Rebelle has already been puffed up a bit on this site, beginning with my post on potential candidates for Canada’s submission for Best Foreign Language Film at the Academy Awards. I still think Rebelle will be our Oscar pick because it has been winning hearts and prizes at virtually every festival it plays. It racked up a win for Best Film at Australia’s Possible Worlds Canadian Film Festival since the last post, with jury leader Eddie Cockrell noting, “Equal parts haunting, bewitching and unforgettable, War Witch is a courageous and important film about determination and survival set against the backdrop of the horrors of war.” War Witch sounds like it has all the right ingredients to be the People’s Choice. (If not, it’s surely a contender for Best Canadian Film.) It’s been five years since a Canadian film won at TIFF, and I’d personally love to see a film win on our own turf. Rebelle, directed by Kim Nguyen, could possibly be the film to do it.
The festival could make history this year by seeing the top prize at TIFF match the top prize at Cannes. Michael Haneke is always a festival favourite regardless of where his films screen, so Amour might end up as the undisputed festival champ of the year. I personally find that Haneke’s cold stories about a couple named Georges and Anne always make for a film that is more to be admired than to be enjoyed. No matter how much I appreciate them, I always feel like I’m watching them from a considerable distance. (Perhaps that’s the point.) However, the response from Cannes, not to mention the film’s title, suggests that Amour is a case in which Haneke aims for both the heart and the head.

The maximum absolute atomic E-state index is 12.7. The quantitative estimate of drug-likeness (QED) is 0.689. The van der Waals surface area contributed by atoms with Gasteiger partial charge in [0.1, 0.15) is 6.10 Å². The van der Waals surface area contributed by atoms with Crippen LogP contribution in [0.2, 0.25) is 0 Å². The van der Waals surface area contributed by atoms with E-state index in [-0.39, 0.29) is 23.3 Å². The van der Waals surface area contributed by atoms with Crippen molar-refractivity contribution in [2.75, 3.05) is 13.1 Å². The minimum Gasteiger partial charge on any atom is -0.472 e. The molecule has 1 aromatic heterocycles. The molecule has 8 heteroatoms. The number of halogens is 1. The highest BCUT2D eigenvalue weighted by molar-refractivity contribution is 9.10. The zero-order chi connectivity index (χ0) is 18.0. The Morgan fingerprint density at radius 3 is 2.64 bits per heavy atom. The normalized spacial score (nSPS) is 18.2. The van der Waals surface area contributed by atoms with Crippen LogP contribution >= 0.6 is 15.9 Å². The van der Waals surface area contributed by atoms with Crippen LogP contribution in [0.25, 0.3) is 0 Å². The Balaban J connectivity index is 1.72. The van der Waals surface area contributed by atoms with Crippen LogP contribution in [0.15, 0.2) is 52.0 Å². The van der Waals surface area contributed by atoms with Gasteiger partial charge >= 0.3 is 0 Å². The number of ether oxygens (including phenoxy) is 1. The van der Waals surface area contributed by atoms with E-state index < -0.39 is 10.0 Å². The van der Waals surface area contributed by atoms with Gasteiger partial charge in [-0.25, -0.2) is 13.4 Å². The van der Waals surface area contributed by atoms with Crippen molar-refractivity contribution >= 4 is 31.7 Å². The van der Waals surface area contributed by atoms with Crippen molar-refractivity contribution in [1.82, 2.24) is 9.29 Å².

3. English Vinglish
If there is one film that should be considered an event among the Gala screenings at TIFF, it’s English Vinglish. This globetrotting Bollywood film marks the return of Indian superstar Sridevi after a fifteen-year absence from the screen, so you can expect the red carpet at Roy Thomson Hall to be absolute madness next Friday. English Vinglish should please Bollywood fans with the actress’s comeback alone, and perhaps the transnational flavour of the story about language barriers and cross-cultural travel could earn some extra fives on the ballots from the crowd. Peace, Love, & Misunderstanding might not have landed Jane Fonda the comeback she deserved at TIFF last year, but maybe this first feature from writer/director Gauri Shinde will relaunch Sridevi’s career with a festival win. The chaos of flashbulbs at RTH will ensure great exposure regardless!
4. The Sessions